The brilliance of Google's PageRank is not the computational methods behind it but the target of those methods: links created by people in the course of making something meaningful on the Web. Without that human input, Google (and Bing and Yahoo) would be simply counting up term frequencies and perhaps analyzing linguistic characteristics, but missing most of what makes Web searching work. The results would be at least as bad as the ranking on Google Books because it would be devoid of the human commitment of significant connections between the pages.
Although Google's mission statement is "... to organize the world's information and make it universally accessible," Google is not really organizing anything. It is reading the organization provided by the Web's population. Similarly, Facebook is reading the relationships between people that are made in the course of using its software, information that it would not have otherwise.
What has made the web the rich environment that it is is that anyone can
link anything to anything else. That linking is an expression; and even
though we might not be able to characterize it in a few words (what
does it mean that page A links to page B?) Google has shown that we can
make use of those patterns of linking to help people find stuff on the
Web that meets their needs.
In this regard, the Semantic Web has a serious problem. Much of the focus of Semantic Web work is the creation of vocabularies of defined relationships between things, with the intention that these relationships can be traversed and manipulated by algorithms. That is fine in itself, but the Semantic Web enthusiasts are primarily creating pre-determined, fixed relationships between things, mainly based on defining each thing in a class/sub-class relationship with other things. The Semantic Web vocabularies also define requirements called "range" which limit what you can link to from a specific element of your vocabulary. 
The tendency to pre-define vocabularies with strict rules is a carry-over from the Artificial Intelligence (AI) environment from which the Semantic Web arose. If you expect to work with machines, and only machines, then you have to define for them exactly what they can and cannot do, and you must present all decisions as formulas that can be calculated.
For reasons that is unclear to me, the Semantic Web work seems to be unaware of the great success that Google has had in using human information sharing activity to creating a meaningful web of links. There is little attention to the fact that establishment of relationships through linking can be done by humans, much less that the best and most useful linking will be done by humans. Human information linking is not definable a priori -- in fact, an a priori definition of allowed links essentially limits the future to re-running past concepts in new variations. It is an absolute barrier to creativity if you can only act on what has been pre-defined.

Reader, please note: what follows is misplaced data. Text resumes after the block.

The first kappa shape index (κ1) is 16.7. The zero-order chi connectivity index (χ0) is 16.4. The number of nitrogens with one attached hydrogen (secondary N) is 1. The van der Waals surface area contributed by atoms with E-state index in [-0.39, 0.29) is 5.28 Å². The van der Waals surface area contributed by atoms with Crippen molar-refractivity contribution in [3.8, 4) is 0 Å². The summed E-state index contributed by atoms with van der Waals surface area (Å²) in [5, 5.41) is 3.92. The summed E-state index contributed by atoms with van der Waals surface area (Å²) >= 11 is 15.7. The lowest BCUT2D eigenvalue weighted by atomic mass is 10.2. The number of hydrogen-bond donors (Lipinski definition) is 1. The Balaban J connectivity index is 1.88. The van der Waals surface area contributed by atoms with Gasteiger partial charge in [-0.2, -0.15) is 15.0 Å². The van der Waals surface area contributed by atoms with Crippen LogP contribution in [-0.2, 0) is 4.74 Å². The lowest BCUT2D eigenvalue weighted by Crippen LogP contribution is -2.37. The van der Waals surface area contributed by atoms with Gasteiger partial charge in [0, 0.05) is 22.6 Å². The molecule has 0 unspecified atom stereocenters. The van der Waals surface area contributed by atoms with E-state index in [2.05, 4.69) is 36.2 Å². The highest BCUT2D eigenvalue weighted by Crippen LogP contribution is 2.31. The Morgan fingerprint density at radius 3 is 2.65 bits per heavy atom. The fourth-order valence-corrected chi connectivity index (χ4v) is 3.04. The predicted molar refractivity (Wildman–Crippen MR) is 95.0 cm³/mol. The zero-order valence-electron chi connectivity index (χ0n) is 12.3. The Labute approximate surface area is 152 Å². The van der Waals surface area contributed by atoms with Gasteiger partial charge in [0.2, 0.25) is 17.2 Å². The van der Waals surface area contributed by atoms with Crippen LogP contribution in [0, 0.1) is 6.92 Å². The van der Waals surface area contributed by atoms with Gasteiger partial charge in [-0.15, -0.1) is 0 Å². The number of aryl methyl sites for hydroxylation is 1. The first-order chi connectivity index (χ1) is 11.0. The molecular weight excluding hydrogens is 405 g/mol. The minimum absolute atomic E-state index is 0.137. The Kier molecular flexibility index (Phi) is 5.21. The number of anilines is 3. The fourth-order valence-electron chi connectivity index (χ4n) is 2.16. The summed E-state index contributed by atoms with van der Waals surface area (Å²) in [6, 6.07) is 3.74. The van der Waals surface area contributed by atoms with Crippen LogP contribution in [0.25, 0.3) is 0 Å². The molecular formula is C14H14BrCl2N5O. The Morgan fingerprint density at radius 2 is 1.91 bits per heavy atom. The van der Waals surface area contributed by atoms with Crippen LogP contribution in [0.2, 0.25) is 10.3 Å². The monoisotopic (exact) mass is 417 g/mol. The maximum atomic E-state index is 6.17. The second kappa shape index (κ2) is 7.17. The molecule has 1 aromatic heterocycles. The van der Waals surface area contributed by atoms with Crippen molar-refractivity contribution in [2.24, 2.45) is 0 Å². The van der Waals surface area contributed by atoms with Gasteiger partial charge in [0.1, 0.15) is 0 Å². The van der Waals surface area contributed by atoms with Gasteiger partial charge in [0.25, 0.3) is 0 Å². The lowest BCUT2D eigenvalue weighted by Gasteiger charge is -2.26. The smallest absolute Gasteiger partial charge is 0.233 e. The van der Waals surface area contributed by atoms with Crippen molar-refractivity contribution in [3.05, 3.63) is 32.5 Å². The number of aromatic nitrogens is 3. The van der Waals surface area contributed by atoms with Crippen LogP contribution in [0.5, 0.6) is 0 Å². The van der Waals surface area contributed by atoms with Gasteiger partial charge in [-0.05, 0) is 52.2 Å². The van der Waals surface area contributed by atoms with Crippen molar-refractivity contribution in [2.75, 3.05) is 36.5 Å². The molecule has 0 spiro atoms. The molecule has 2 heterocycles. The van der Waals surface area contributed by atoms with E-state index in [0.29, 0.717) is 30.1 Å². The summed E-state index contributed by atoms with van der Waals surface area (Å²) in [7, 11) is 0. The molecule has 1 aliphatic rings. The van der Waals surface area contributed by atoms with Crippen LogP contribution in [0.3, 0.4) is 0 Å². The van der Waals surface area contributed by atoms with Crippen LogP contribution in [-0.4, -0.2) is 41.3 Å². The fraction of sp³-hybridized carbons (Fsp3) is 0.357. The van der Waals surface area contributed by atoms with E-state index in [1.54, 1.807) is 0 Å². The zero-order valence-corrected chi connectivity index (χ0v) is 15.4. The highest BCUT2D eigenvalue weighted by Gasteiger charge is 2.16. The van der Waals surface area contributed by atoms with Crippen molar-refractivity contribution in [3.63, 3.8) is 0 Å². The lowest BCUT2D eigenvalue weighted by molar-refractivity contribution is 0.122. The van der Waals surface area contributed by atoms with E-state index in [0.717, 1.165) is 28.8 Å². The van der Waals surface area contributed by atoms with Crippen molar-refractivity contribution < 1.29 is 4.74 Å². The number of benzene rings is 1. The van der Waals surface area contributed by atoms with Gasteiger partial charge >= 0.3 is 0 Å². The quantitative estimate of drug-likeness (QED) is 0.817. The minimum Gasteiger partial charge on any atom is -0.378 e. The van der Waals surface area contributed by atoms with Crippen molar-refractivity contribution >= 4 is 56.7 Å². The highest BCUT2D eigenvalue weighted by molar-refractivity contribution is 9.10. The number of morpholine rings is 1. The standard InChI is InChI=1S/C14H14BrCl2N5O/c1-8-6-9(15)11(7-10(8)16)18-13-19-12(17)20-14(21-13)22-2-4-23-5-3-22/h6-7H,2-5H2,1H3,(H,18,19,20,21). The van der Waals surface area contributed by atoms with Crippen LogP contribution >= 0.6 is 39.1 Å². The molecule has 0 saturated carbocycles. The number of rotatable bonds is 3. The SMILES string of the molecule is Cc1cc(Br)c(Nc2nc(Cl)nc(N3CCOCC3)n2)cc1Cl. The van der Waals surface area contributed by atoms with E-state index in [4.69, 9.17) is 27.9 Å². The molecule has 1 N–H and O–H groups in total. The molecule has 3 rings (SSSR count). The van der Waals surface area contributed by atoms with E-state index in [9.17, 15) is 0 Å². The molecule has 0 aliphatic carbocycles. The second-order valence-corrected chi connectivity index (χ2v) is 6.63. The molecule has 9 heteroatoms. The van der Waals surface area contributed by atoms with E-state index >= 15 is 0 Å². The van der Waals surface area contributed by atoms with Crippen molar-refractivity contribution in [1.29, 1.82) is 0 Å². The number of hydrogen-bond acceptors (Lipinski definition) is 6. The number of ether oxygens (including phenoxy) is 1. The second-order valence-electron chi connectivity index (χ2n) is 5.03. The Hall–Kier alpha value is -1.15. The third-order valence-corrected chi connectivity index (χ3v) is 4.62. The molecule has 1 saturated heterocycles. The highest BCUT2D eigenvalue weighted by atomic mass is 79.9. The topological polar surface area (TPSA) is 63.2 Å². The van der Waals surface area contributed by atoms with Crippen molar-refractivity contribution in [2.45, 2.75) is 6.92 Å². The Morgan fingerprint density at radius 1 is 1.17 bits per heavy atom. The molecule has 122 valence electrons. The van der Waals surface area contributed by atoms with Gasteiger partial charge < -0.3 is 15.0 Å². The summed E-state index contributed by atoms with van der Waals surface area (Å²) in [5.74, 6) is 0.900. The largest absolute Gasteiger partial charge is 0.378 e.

It's the difference between a prefab house, which can only become what it was designed to become (with some minor modifications that don't change its essence) and a box of blocks that can be used to create anything within the realm of physics (although superglue could extend the possibilities).
In part this is why I tend to speak of "linked data" rather than "Semantic Web." Linked data, as it has evolved as the description of metadata activity, carries less of the AI baggage than Semantic Web does.
To me what will be exciting about linked data is what people will do with it; what they will create, what they will experiment with, and both successes and failures. However, for people to do something with linked data they need tools -- tools that are as easy to use as those used to create Web pages and the links between them.
They also need a box of blocks to work with. These blocks need to be as free of predetermined rules as possible.  The terms need to be defined just enough to make them usable. This is also true of the relationships or links. Using our box of blocks metaphor, we want to be able to put the blocks in relationships like "above" "below" "near" each other. If the square blocks are defined as always "below" the rectangular blocks, then that limits what we can create.
The Semantic Web as a machine environment guided with AI formalities appeals to some because it promises to be neat and unambiguous. It will, however, foster only a very constrained amount of creativity, and will not be able to satisfy the full range of human curiosity.
It is a shame that many Semantic Web enthusiasts have little faith (or little interest) in the human potential that linking and openness can unleash. I, for one, am looking for partners in the development of a messy, intelligent, quirky, technology that can produce surprising results, created by people using linked data as a tool of expression. I am particularly exciting by the fact that we don't know what forms that expression will take.
 For example, you can define a creator has having to be type "Person" and that Person must be expressed as a URI, like http://kcoyle.net/kcoyle.rdf. In that case, you can't have a creator that is "Karen Coyle" because "Karen Coyle" is just a string of characters, not an identified entity. This means that if you don't have identifiers for your creators, you can't create data about what they created.]
 This is referred to as "minimum ontological commitement," introduced in Toward Princiciples for the Design of Ontologies Used for Knowledge Sharing, by T Gruber [http://www2.iath.virginia.edu/time/readings/ontology-semantics-metaphor/designing-ontologies.pdf]